President Barack Obama's decision to delay his health care reform law's requirement that large employers offer health benefits or face financial penalties will result in about a half-million people losing out on health coverage they would have gained, according to nonpartisan congressional analysts.
The 2010 health law seeks to encourage employers to cover workers by mandating that companies with at least 50 full-time employees offer qualifying health insurance or pay penalties up to $3,000 for every person who instead obtains subsidized federal benefits. Earlier this month, the Obama administration postponed these requirements one year, until 2015, which will lead companies to drop or fail to offer health benefits to about 1 million people, around half of whom will find coverage elsewhere, the Congressional Budget Office and the Joint Committee on Taxation conclude in a report issued Tuesday.
The consequences of delaying Obamacare's "employer mandate" include slightly fewer people being covered by health insurance and an increase in federal spending of less than 1 percent: The government won't receive penalty payments from non-compliant companies and will provide more tax credits to people who buy benefits via the law's health insurance exchanges, which open Oct. 1 for coverage that begins Jan. 1, 2014, according to the budget office.
"Roughly 1 million fewer people are expected to be enrolled in employment-based coverage in 2014 than the number projected in CBO's May 2013 baseline, primarily because of the one-year delay in penalties on employers," the Congressional Budget Office and Joint Committee on Taxation reported. "Of those who would otherwise have obtained employment-based coverage, roughly half will be uninsured and the others will obtain coverage through the exchanges or will enroll in Medicaid or the Children's Health Insurance Program, CBO and JCT estimate."
When the Treasury Department announced its decision to delay enforcement of the employer requirements and penalties, experts predicted it would have a minor effect on how many workers got health benefits from their employers and how many people overall would be covered. The CBO/JCT report makes the same assessment.
"Most large employers currently offer health insurance coverage to their employees, and because the delay is only for one year, CBO and JCT expect that few employers will change their decisions about offering such coverage," the report states.
Job-based benefits are the most common source of health insurance in the U.S. and will continue to be after Obamcare's coverage expansion begins next year, the CBO consistently has predicted since 2009, when the Congress introduced the legislation known as the Affordable Care Act. A majority of Americans, or 170 million people, receive health benefits at work. Among employers with at least 50 workers, 94 percent offer health benefits, although not all employees take them, according to a survey by the Henry J. Kaiser Family Foundation.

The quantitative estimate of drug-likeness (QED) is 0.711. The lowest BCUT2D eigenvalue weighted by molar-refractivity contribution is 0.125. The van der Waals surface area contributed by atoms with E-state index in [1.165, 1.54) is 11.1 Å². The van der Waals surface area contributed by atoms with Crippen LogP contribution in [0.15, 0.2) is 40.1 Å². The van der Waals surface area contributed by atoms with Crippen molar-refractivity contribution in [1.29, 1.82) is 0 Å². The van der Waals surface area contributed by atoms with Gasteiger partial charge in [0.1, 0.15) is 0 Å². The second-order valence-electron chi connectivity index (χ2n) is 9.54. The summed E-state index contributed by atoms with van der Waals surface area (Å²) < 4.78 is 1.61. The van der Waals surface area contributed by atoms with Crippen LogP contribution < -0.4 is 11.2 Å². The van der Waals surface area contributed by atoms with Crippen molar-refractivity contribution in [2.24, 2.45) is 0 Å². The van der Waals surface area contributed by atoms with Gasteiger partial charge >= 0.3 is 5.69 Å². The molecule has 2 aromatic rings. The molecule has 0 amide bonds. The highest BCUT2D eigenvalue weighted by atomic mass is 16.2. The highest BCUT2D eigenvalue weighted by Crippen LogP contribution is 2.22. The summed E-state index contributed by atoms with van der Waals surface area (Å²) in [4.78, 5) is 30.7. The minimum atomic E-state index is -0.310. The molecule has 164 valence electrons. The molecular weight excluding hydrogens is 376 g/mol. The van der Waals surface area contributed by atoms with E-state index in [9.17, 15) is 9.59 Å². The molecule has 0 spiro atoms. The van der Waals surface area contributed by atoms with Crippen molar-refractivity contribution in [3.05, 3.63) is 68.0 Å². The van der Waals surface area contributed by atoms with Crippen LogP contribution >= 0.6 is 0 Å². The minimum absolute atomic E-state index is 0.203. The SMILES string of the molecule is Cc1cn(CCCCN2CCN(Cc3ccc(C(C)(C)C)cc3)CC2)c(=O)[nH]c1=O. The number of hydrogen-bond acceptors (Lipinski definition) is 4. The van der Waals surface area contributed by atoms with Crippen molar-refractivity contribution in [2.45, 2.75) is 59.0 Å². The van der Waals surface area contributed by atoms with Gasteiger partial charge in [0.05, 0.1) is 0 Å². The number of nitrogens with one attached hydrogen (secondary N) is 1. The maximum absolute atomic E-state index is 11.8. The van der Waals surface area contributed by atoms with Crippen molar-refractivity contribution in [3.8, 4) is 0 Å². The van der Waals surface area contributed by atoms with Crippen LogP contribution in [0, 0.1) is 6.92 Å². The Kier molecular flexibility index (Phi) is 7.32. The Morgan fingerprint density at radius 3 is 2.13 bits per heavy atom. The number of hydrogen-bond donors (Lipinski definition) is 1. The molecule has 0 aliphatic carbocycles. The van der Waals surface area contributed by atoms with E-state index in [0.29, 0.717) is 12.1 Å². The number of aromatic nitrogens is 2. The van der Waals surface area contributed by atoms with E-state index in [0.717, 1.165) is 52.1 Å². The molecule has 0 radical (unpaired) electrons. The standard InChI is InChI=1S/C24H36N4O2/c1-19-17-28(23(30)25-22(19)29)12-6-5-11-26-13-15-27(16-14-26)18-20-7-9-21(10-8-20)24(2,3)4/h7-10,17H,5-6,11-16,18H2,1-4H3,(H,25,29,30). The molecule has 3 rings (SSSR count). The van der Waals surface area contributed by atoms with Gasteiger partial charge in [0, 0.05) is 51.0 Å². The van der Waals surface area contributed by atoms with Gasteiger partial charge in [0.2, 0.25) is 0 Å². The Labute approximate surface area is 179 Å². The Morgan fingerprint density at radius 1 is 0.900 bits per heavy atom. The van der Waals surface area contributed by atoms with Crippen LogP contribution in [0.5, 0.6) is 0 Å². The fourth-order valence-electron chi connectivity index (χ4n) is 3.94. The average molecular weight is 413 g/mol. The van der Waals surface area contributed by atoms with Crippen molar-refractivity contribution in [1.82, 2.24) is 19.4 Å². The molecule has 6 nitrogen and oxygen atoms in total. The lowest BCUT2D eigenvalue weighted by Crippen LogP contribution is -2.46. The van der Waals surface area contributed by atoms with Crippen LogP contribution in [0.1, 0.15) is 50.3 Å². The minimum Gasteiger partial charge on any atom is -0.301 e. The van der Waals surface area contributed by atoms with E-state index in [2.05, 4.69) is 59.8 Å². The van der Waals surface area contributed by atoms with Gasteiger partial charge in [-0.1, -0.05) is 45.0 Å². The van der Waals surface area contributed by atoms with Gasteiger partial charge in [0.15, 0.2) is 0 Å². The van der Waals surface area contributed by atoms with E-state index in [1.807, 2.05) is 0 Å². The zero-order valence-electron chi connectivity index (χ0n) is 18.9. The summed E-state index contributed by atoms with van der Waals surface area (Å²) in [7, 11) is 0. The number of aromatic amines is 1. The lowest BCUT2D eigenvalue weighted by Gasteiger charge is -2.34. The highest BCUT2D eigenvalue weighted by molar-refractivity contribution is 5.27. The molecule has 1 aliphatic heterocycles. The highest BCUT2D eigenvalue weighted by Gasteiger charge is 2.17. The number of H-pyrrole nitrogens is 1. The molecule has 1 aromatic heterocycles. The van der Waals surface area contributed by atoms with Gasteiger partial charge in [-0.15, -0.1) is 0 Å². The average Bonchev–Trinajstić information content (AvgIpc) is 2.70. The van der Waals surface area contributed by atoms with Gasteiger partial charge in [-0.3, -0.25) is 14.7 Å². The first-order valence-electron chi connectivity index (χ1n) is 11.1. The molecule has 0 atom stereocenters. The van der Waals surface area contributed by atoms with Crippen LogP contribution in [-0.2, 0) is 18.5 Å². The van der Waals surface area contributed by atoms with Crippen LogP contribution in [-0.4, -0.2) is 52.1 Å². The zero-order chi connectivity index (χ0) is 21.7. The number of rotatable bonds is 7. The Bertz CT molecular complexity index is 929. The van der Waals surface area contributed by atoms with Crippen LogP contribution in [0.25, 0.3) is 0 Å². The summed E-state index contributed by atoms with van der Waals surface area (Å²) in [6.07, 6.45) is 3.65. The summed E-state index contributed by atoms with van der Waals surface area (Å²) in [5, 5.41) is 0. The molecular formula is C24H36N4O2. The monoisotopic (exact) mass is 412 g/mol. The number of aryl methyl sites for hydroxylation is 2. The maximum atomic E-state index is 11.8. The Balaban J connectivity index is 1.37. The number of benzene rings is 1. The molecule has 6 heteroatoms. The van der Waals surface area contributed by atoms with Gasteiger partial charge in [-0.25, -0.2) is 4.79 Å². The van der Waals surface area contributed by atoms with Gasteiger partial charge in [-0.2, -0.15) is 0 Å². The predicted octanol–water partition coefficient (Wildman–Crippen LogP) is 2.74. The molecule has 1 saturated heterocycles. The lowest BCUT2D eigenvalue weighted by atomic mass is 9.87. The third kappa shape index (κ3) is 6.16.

Republicans have accused Obama of overstepping his authority by postponing the employer rules without congressional action, a charge Obama rejects. The GOP-led House approved legislation this month that would write the delay into law, as well as legislation to delay Obamacare's so-called individual mandate that nearly every American obtain health coverage. The Democratic-majority Senate isn't expected to hold votes on these bills, and the White House has said Obama would veto them.
The employer rules delay also will result in slightly greater costs to taxpayers, according to the report. The report estimates that the federal government will spend $1.38 trillion from 2014 to 2023 to expand coverage to more Americans, $12 billion -- or less than 1 percent -- more than projected before the employer mandate was postponed. The health care law includes spending cuts and tax increases that more than pay for the new costs and reduce the federal budget deficit, the agencies have previously reported.
Most of the increased spending related to the employer-mandate delay, or $10 billion, is due to penalties that won't be paid by companies that don't offer qualifying health benefits, while the remainder is a mix of $3 billion in higher spending on tax credits for health insurance and $1 billion in increased tax revenue from those who don't obtain job-based health benefits, which aren't taxed.
The CBO and JCT also assess the impact of the administration's related decision to relax Obamacare's income-verification procedures for individuals who apply for tax credits or Medicaid benefits based on yearly earnings. Although Republicans have charged this would lead to rampant fraud, the congressional analysts predict "the temporary loosening of verification procedures in 2014 is estimated to have only a small effect" and "will have only a slight impact on the number of enrollees in the exchanges and on the accuracy of their income reporting."